I just play F1 2010 and I´ve no big problem with crash boys. There are two different kinds:
"Crash kids", you mean.
- People who can more or less drive but lacks awareness about when to pass or yield. These are easy to handle most of time. If they are behind you, brake as late as you can and you´ll hear them brake even later... let that smoking thing through, turn in, and you´re ready to go. If they´re ahead, don´t get desperate. They´ll go off sooner or later, and if they don´t ,it´s still easy to get alongside. Repeat that late braking, they´ll try to brake even later, and good bye. Never get alongside in the middle of a long corner: they don´t know where other cars are, and they use all the track even if there´s other people there. Racing this guys will make you develop a healthy habit: check your mirrors VERY often.
I cannot understate how useful the rearview mirror function is in any racing game. If you using the mirrors will allow you to see a car behind you, use them
. I only ignore my mirrors when everyone else is so far behind that I can't see them--otherwise, it's useful to know what your opponents are up to even behind you. Watching one of them overshoot a braking zone could translate into the knowledge of a psychological advantage.
-Morons who are there to crash. Easy to spot them. When the red lights secuence start, you´ll see them turning the wheel from lock to lock for no aparent reason. Just stay away from them in turn 1, you wont see them again.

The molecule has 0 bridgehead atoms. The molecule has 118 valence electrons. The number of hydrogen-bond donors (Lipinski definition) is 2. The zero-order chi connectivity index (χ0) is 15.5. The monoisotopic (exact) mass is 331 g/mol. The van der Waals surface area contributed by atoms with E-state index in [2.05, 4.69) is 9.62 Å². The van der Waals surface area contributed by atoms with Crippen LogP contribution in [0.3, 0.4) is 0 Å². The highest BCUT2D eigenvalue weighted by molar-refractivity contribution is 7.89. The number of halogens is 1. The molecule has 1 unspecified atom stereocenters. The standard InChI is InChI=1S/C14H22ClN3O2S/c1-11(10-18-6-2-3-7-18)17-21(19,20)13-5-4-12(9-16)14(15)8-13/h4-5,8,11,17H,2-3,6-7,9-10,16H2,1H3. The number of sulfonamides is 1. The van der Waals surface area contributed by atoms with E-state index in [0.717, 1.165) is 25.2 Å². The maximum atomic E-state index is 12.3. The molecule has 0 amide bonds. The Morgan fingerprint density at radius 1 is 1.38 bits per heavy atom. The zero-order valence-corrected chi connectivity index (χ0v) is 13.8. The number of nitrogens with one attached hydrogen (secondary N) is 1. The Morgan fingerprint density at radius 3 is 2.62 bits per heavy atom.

I don´t know why, but the better I get, the less problems I get with this guys. Now I find easy to know if I´m racing a guy I can trust after a couple of corners watching him.
Understanding psychology in racing will give you a massive advantage over your competitors. With experience, it's easy to determine what sort of players people will be after observing their actions a few times. Racing is an extremely aggressive and mentally-demanding sport, and the fastest way to beat anyone is usually to undermine their confidence. I find that for non-aggressive racers, consistency is your most lethal weapon--when people visibly give it their all to stay ahead of you and see you approaching behind them in spite of this, they eventually become more and more prone to mistakes, as they either get nervous or push too hard. If you're racing a game like Mario Kart, you can also demoralilze even the most aggressive racers with strategic/skillful item use. Sometimes, all it takes is one quickly-deployed, on-target green shell fired in reverse and they'll usually get so frustrated that they compromise their own race through the 'red mist'. On sims, a good blocking move that results in someone going off-track of their own accord typically has the same effect.
It must be a great feeling starting a race knowing you can trust the full grid... console players will never get that I´m afraid.
Console gamers can get that--it's called AI racers.
Good post, and I agree with a lot of your points. I'm still a firm believer in etiquette over aggression when you're racing with strangers, though. If they decide to take it up a notch with impolite racing, I'm always prepared to fight back (especially on Mario Kart
), but it takes too much fun out of it when you/somebody else decides to intentionally race like an idiot (intentionally ramming people off the road), if you ask me. At that point, it's almost as if winning has become too important to you, and you're not racing to enjoy racing